Many Pennsylvania households include children who are trying to adapt to new lifestyles. When parents decide to divorce, their decisions have significant impacts on their children's lives. Not only is it important to try to keep legal stress to a minimum for financial reasons and other adult-related matters, it is also critical to help kids cope in as healthy a manner as possible.
On the contrary, children may experience numerous adverse effects during or following their parents' marital break-up. In fact, some children complain of headaches, tummy aches or other adverse physical health conditions that are closely connected to their parents' situations. Especially when a divorce is contentious, constant arguing, battling things out in court and other issues can definitely have a negative effect children's health.
A concerned parent can help a son or daughter come to terms with divorce by letting him or her know that it is okay (and encouraged) to share his or her emotions. A child might feel angry, sad or nervous as he or she adapts to the changes in his or her life. If a child feels torn between both parents, he or she may exhibit symptoms of high-level stress.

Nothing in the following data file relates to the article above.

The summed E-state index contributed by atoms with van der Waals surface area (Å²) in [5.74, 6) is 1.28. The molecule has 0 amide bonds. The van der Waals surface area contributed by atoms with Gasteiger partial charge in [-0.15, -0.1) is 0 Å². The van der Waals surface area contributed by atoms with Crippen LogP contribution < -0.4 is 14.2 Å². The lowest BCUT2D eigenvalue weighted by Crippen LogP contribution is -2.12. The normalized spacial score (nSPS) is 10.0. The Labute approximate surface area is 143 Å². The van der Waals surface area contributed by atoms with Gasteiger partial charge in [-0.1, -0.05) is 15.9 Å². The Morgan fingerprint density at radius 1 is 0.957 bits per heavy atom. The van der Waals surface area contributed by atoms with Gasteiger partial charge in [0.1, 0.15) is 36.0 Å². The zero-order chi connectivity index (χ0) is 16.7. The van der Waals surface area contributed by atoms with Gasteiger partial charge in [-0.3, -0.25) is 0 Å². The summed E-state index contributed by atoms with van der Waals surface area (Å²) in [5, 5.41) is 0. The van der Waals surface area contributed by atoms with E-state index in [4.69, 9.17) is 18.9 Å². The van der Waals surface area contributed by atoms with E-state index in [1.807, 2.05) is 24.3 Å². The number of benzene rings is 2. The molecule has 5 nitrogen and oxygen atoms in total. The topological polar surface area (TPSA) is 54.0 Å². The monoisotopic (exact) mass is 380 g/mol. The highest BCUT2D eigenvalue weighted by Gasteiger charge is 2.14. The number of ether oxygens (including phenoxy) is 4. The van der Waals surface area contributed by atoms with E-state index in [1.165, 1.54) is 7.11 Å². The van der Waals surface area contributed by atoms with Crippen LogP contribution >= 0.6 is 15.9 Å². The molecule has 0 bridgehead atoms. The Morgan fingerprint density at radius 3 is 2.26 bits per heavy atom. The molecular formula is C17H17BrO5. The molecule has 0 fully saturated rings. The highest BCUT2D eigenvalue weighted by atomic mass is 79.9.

A study that was done with children of divorce showed that kids who talked about parental conflict showed elevations of cortisol in their bodies. Cortisol is a negative stress hormone. However, children who participated in the study who felt encouraged and supported by their parents experienced a decline in cortisol in less than an hour. A Pennsylvania parent can be proactive in trying to reduce stress and promptly address any legal issues that arise in as amicable a fashion as possible.